A new study carried out by researchers from the Friedman School of Nutrition Science and Policy and published in the journal, Nature Communications, has indicated that between 2005 and 2018, highly educated adults in Sub-Saharan Africa, South Asia, Latin America, and the Caribbean, tend to consume more sugar-sweetened beverages than their counterparts in the Middle East/North Africa.
It was also discovered that the highest consumption of sugar-sweetened beverages in the world occurred in Nigeria, Mexico, Ethiopia, and the United States of America over the same specified period on a national scale.
The study showed that the global consumption of sugar-sweetened beverages increased by 16 per cent with sub-Saharan Africa experiencing the largest increase – 41 per cent, while Latin America and Caribbean, and high-income countries showed decreasing trends.
Experts have always linked sugar-sweetened beverages to debilitating health issues, but a lack of national estimates on their consumption has hindered effective interventions and targeted population groups in need.
In carrying out the study analysis of sugar-sweetened beverage intake trends in adults aged 20 and above across 185 countries for 1990, 2005, and 2018 was carried out.
Data was sourced from the Global Dietary Database, which provided subnational stratification based on factors like age, education, sex, and urban or rural residence.
Sugar-sweetened beverages were defined by their caloric content, including soft drinks, fruit drinks, energy drinks, lemonade, punch, and aguas frescas.
They excluded non-caloric artificially sweetened beverages, 100 per cent fruit and vegetable juices, and sweetened milk.
According to the researchers, there were 12.4 servings of sugar-sweetened beverages per week recorded in Sub-Saharan Africa, and 8.5 servings per week in Latin America/the Caribbean, which were among the highest per capita consumption of sugary drinks among urban, highly educated individuals in the world.
The report, which also examined the consumption of sugar-sweetened beverages among adults from 1990 to 2018 in 185 countries, revealed that Mexico consumed the most sweetened drink servings per week with 8.9 servings, followed by Ethiopia, 7.1; the United States, 4.9; and Nigeria, 4.9; whereas India, China, and Bangladesh consumed the least of 0.2 each.
Findings from the study further indicated that global intakes were higher in males versus females and in younger versus older people, but the impact of education and rural/urban residency was influenced more by region of origin.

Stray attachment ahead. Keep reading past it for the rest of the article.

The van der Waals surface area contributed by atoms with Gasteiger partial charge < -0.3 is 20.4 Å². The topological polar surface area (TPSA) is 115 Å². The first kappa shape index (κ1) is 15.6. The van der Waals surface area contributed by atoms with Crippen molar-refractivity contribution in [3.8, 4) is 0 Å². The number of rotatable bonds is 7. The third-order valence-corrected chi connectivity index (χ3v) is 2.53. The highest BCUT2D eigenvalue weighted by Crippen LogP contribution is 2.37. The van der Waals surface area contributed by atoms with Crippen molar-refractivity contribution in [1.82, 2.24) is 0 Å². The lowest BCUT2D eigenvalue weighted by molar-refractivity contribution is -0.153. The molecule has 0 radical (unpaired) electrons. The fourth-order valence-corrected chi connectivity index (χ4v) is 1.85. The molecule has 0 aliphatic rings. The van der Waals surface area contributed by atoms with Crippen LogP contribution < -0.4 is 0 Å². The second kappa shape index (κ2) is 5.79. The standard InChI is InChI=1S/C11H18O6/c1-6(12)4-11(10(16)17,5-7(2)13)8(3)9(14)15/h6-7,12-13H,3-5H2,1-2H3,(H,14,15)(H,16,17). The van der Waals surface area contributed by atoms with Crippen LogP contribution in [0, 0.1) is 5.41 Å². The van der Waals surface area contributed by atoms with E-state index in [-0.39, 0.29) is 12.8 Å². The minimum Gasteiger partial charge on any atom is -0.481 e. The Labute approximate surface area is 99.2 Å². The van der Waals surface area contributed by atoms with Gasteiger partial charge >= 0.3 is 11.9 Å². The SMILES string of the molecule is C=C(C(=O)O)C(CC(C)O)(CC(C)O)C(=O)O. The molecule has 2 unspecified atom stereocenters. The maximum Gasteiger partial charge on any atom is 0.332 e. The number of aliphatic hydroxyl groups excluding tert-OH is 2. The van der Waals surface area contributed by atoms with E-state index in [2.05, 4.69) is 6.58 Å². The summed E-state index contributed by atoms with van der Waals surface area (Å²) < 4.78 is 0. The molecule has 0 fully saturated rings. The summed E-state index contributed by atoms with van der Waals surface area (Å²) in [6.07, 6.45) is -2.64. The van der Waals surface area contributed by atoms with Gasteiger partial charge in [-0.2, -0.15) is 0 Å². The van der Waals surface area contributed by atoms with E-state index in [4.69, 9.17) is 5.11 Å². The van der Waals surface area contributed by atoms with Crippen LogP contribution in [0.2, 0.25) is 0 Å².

According to the researchers, the study highlighted the critical role of diet and beverage consumption in health outcomes, and that unhealthy dietary habits contribute to conditions such as obesity, malnutrition, cardiovascular disease, cancer, and diabetes.
The research, it was noted, has significant implications for public health policies and interventions, given the adverse effects of high sugar-sweetened beverage consumption, such as cardiovascular disease, diabetes, dental problems, and cancer.
The study’s findings can inform guidelines, interventions, and policies to limit sugar-sweetened beverages intake within recommended limits, including measures like warning labels, taxes, nutrition education, and marketing standards.
Age, gender, and urban/rural residence played roles in sugar-sweetened beverages consumption trends with younger adults in specific regions identified as higher consumers of sugar-sweetened beverages.
Rural areas in certain regions had higher sugar-sweetened beverage intake than urban areas, while education level and socioeconomic status influenced consumption patterns in diverse ways. The study also revealed a correlation between sociodemographic development index (SDI) and sugar-sweetened beverages intake, indicating disparities in sugar-sweetened beverages consumption at the national level.
The results of this study show a rise in sugar-sweetened beverage consumption worldwide, with susceptible categories including young individuals and people with less education showing greater intake.
According to the researchers, in order to lessen the worldwide burden of health problems related to sugar-sweetened beverages consumption, it is important to address these discrepancies through targeted policies and initiatives.
They, however, said the study serves as a basis for further research and the development of policies to address health-related issues associated with sugar-sweetened beverages.